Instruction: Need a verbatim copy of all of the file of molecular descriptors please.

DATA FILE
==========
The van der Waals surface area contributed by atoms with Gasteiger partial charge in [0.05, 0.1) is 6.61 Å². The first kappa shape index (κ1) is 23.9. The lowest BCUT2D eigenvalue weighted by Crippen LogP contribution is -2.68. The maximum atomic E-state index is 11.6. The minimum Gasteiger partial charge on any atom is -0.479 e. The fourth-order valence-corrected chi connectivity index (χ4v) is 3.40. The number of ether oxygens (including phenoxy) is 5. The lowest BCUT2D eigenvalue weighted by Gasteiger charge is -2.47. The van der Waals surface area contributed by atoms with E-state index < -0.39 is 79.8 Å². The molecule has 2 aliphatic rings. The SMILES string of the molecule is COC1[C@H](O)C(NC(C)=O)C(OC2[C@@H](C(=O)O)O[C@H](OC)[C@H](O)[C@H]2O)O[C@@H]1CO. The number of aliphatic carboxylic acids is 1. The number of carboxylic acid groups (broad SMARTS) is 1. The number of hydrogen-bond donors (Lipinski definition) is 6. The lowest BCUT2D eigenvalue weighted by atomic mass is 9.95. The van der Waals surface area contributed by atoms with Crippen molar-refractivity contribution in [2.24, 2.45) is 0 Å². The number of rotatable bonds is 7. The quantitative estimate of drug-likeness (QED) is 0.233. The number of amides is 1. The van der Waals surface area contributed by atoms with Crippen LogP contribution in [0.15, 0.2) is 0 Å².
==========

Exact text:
The van der Waals surface area contributed by atoms with Gasteiger partial charge in [0.05, 0.1) is 6.61 Å². The first kappa shape index (κ1) is 23.9. The lowest BCUT2D eigenvalue weighted by Crippen LogP contribution is -2.68. The maximum atomic E-state index is 11.6. The minimum Gasteiger partial charge on any atom is -0.479 e. The fourth-order valence-corrected chi connectivity index (χ4v) is 3.40. The number of ether oxygens (including phenoxy) is 5. The lowest BCUT2D eigenvalue weighted by Gasteiger charge is -2.47. The van der Waals surface area contributed by atoms with E-state index < -0.39 is 79.8 Å². The molecule has 2 aliphatic rings. The SMILES string of the molecule is COC1[C@H](O)C(NC(C)=O)C(OC2[C@@H](C(=O)O)O[C@H](OC)[C@H](O)[C@H]2O)O[C@@H]1CO. The number of aliphatic carboxylic acids is 1. The number of carboxylic acid groups (broad SMARTS) is 1. The number of hydrogen-bond donors (Lipinski definition) is 6. The lowest BCUT2D eigenvalue weighted by atomic mass is 9.95. The van der Waals surface area contributed by atoms with Crippen molar-refractivity contribution in [2.24, 2.45) is 0 Å². The number of rotatable bonds is 7. The quantitative estimate of drug-likeness (QED) is 0.233. The number of amides is 1. The van der Waals surface area contributed by atoms with Crippen LogP contribution in [0.15, 0.2) is 0 Å².